Nudges are a tool that behavioral psychologists are beginning to study more of, but in practice they are very common. A “nudge” is a small change in our environment that influences us to make a certain choice or action. For example, something as simple as setting an alert on your phone to remind you to take out the garbage (or feed the dog) would be considered a type of “nudge.” There are other types of nudges that are commonly used, such as “partitioning” your food servings so that you eat less (this is a common nudge for those trying to diet). I highly recommend checking out my article The Power of Nudges to learn about all the different types of nudges you can apply throughout your day to change your behavior in small ways.
List Building is a great tool for refreshing your mind about the good things going on in your life. You can create all types of lists to help change your mindset, such as a “Gratitude List” to remind you of things to be grateful for, an “Accomplishments List” to remind yourself of things you’ve achieved in your life, or a “Role Models List” to help you reflect on people in your life who have inspired you and motivated you to be a better person. I often recommend that people create these types of lists and save them somewhere for future reference. They can become a great resource to go back to when you feel like you need an extra boost of happiness, motivation, or inspiration. I personally have a whole self improvement folder that is dedicated to various types of lists like these.
Writing (or keeping a diary or journal) is another very common tool people use to improve their mental health. Our thoughts and feelings can often be messy and distorted when they are just floating around in our brains, but when we write them down it forces us to reflect more clearly and organize our thoughts in a more coherent way. The simple act of writing something down can help us clear our heads and “digest” our experiences more easily. In addition, we can often go back to our writings at a later date and discover how much we’ve changed or grown over the weeks, months, and years. I notice that even when I write articles like this, my mind becomes clearer and more organized. Check out my article Rewriting the Story of Your Life to discover more about how to use writing to change your attitude and mindset.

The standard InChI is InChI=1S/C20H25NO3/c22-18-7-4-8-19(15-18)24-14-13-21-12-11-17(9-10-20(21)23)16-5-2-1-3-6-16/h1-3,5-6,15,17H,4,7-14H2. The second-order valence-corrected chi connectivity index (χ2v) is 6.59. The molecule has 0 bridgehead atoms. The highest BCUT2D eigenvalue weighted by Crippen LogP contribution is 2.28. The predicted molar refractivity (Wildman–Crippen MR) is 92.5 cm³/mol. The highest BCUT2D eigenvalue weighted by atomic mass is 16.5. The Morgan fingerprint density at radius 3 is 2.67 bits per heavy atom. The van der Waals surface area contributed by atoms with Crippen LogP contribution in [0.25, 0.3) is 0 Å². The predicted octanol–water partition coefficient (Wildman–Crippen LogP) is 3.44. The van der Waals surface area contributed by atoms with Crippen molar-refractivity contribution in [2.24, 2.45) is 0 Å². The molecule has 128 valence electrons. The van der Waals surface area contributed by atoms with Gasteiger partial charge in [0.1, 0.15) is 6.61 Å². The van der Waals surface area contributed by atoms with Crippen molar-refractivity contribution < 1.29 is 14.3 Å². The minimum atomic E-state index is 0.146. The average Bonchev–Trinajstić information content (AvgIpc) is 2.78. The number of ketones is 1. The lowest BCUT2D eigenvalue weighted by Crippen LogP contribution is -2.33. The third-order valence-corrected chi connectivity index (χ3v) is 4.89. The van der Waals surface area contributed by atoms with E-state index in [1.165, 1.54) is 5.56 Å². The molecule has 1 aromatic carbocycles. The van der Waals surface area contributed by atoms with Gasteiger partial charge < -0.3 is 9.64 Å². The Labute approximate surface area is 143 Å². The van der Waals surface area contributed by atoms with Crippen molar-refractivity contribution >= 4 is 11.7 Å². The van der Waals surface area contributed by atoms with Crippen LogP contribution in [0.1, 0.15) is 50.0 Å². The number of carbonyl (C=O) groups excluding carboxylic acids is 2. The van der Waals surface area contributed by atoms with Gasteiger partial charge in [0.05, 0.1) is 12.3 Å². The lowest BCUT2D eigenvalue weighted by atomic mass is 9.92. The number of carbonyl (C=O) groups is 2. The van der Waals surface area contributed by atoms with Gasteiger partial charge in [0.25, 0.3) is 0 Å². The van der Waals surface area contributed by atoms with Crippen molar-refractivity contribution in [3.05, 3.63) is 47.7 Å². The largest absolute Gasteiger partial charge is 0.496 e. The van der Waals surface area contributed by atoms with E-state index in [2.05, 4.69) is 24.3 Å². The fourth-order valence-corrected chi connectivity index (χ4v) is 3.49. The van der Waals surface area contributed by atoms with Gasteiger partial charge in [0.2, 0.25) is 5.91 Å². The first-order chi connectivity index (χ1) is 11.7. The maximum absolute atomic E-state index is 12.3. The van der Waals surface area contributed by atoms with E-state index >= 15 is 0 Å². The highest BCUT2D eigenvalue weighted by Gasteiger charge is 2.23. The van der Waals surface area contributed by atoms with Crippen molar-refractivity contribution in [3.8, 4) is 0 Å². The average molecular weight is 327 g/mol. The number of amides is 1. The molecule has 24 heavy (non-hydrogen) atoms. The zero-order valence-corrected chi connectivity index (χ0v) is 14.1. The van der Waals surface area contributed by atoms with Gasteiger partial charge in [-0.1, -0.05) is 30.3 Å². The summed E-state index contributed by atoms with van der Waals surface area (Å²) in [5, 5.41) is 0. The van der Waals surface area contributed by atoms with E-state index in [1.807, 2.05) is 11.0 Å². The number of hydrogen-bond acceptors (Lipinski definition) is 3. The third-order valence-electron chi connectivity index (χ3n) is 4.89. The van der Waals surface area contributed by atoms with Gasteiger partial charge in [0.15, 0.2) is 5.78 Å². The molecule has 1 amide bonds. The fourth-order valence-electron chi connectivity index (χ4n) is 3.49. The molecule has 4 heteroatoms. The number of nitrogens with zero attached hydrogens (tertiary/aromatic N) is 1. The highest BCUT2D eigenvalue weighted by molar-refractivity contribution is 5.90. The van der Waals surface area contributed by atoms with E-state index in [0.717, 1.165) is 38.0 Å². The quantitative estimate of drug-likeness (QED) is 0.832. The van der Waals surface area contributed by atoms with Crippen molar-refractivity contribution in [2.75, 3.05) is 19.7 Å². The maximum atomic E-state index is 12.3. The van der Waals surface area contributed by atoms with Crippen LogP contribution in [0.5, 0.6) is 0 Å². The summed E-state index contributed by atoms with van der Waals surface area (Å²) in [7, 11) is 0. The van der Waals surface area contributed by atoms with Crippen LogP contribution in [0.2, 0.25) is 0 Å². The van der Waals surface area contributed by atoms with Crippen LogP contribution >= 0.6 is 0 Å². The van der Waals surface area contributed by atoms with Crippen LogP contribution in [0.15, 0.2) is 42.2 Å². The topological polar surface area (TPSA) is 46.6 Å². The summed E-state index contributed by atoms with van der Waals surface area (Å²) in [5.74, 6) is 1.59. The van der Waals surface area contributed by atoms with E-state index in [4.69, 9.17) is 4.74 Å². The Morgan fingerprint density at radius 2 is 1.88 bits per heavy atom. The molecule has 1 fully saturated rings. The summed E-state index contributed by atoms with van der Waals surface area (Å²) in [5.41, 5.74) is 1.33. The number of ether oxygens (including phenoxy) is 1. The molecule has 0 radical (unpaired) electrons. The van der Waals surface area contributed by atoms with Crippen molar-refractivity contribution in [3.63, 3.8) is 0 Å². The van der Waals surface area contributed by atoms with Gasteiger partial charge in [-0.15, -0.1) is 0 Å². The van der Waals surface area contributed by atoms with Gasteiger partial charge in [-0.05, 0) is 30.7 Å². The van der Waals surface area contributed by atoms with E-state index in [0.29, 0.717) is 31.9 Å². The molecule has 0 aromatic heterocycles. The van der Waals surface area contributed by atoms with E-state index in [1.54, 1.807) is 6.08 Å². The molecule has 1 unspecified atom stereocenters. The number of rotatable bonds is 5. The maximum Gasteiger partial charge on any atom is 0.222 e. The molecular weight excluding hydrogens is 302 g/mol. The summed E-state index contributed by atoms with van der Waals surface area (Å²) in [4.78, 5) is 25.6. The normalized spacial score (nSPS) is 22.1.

These are the top 7 most popular “mental tools” people use, especially when they are first learning about self improvement. Each one of these can be incredibly effective and powerful when used properly.
However, keep in mind that no single tool is going to be a magical cure for all of your problems.
The ultimate message behind this article is to build a diverse “mental toolbox,” because the more tools you have at your disposal the better you’ll be able to navigate the ups and downs of your life.
For example, say you had a bad day at work – people were treating you rudely, you made a bunch of mistakes that made the boss angry, and you ended up spilling your coffee on yourself right before a big presentation.
How do you want to bounce back from this day?
Repeat a few positive affirmations to boost your confidence back up? Do a quick meditation session to relax your mind and relieve some stress? Write in your journal to reflect on your experiences and clear up your mind?
There’s no “right” or “wrong” answer. The point is that you have many different options to go to – and having multiple choices available to you during rough times can be a very powerful thing.
In certain situations, you may prefer to use one tool over another. Or you can experiment with different tools in different situations to see which one “clicks” with you more and which one is most effective.
There are many other tools that I didn’t get to cover in this article. I currently have a list of over a 100 different tools in my “mental toolbox” to choose from – some of these include simple things like Checklists or identifying your Habit Loops, while other exercises can be a bit more complex and abstract, like creating a Mind Garden or Burning Negative Beliefs.
Of course, I don’t practice all of these on a frequent basis, but it’s still nice to have a wide-range of tools at my disposal. Every now and then I may do a random exercise just to keep things fresh or work on something that I haven’t focused on in awhile.
How many tools do you have in your mental toolbox? I hope it’s more than just a single hammer.
Article by Steven Handel